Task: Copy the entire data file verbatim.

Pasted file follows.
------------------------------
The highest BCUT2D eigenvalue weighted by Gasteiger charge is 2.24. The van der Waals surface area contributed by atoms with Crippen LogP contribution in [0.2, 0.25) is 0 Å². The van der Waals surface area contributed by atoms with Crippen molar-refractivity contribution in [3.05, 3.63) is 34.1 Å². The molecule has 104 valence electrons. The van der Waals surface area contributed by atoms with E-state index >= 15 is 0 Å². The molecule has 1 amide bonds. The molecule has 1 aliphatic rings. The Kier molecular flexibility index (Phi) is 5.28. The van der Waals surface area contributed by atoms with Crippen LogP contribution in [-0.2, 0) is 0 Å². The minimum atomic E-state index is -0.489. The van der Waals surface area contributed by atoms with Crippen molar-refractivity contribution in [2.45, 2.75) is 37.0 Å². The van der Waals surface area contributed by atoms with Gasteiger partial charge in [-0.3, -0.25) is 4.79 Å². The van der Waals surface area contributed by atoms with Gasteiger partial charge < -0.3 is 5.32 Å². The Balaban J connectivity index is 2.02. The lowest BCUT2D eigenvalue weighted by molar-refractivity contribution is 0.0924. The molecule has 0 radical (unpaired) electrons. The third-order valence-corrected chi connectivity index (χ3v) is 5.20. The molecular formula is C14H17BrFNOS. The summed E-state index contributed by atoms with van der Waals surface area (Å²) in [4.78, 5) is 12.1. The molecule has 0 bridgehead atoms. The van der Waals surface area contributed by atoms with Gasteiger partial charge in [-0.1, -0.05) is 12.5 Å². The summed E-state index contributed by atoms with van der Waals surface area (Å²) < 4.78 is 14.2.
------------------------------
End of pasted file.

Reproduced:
The highest BCUT2D eigenvalue weighted by Gasteiger charge is 2.24. The van der Waals surface area contributed by atoms with Crippen LogP contribution in [0.2, 0.25) is 0 Å². The van der Waals surface area contributed by atoms with Crippen molar-refractivity contribution in [3.05, 3.63) is 34.1 Å². The molecule has 104 valence electrons. The van der Waals surface area contributed by atoms with E-state index >= 15 is 0 Å². The molecule has 1 amide bonds. The molecule has 1 aliphatic rings. The Kier molecular flexibility index (Phi) is 5.28. The van der Waals surface area contributed by atoms with Crippen LogP contribution in [-0.2, 0) is 0 Å². The minimum atomic E-state index is -0.489. The van der Waals surface area contributed by atoms with Crippen molar-refractivity contribution in [2.45, 2.75) is 37.0 Å². The van der Waals surface area contributed by atoms with Gasteiger partial charge in [-0.3, -0.25) is 4.79 Å². The van der Waals surface area contributed by atoms with Gasteiger partial charge < -0.3 is 5.32 Å². The Balaban J connectivity index is 2.02. The lowest BCUT2D eigenvalue weighted by molar-refractivity contribution is 0.0924. The molecule has 0 radical (unpaired) electrons. The third-order valence-corrected chi connectivity index (χ3v) is 5.20. The molecular formula is C14H17BrFNOS. The summed E-state index contributed by atoms with van der Waals surface area (Å²) in [4.78, 5) is 12.1. The molecule has 0 bridgehead atoms. The van der Waals surface area contributed by atoms with Gasteiger partial charge in [-0.1, -0.05) is 12.5 Å². The summed E-state index contributed by atoms with van der Waals surface area (Å²) < 4.78 is 14.2.